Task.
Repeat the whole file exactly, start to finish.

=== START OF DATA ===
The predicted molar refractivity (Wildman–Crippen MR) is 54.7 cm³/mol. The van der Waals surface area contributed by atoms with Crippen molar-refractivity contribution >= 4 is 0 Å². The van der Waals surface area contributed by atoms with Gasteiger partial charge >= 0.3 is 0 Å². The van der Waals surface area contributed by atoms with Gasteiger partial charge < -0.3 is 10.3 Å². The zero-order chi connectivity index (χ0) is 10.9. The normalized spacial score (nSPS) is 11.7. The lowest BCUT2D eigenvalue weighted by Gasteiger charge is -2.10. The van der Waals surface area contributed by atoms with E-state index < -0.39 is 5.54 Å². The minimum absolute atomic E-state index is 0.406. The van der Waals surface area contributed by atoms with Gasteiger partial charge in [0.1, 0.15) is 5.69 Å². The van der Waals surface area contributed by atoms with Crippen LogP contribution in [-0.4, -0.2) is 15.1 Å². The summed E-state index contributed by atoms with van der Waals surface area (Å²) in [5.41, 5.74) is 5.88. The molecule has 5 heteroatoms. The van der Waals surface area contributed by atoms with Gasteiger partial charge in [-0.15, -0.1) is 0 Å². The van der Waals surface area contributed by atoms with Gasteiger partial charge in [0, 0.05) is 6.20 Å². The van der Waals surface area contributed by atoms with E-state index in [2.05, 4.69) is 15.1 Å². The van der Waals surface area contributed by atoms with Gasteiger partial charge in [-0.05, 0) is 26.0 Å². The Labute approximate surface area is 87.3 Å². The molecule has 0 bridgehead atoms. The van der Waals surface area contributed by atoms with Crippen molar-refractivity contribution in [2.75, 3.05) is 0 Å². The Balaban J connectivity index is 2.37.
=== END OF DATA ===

The predicted molar refractivity (Wildman–Crippen MR) is 54.7 cm³/mol. The van der Waals surface area contributed by atoms with Crippen molar-refractivity contribution >= 4 is 0 Å². The van der Waals surface area contributed by atoms with Gasteiger partial charge >= 0.3 is 0 Å². The van der Waals surface area contributed by atoms with Gasteiger partial charge < -0.3 is 10.3 Å². The zero-order chi connectivity index (χ0) is 10.9. The normalized spacial score (nSPS) is 11.7. The lowest BCUT2D eigenvalue weighted by Gasteiger charge is -2.10. The van der Waals surface area contributed by atoms with E-state index < -0.39 is 5.54 Å². The minimum absolute atomic E-state index is 0.406. The van der Waals surface area contributed by atoms with Gasteiger partial charge in [0.1, 0.15) is 5.69 Å². The van der Waals surface area contributed by atoms with Crippen LogP contribution in [-0.4, -0.2) is 15.1 Å². The summed E-state index contributed by atoms with van der Waals surface area (Å²) in [5.41, 5.74) is 5.88. The molecule has 5 heteroatoms. The van der Waals surface area contributed by atoms with Gasteiger partial charge in [-0.15, -0.1) is 0 Å². The van der Waals surface area contributed by atoms with Gasteiger partial charge in [0, 0.05) is 6.20 Å². The van der Waals surface area contributed by atoms with E-state index in [2.05, 4.69) is 15.1 Å². The van der Waals surface area contributed by atoms with Gasteiger partial charge in [-0.05, 0) is 26.0 Å². The Labute approximate surface area is 87.3 Å². The molecule has 0 bridgehead atoms. The van der Waals surface area contributed by atoms with Crippen molar-refractivity contribution in [2.75, 3.05) is 0 Å². The Balaban J connectivity index is 2.37.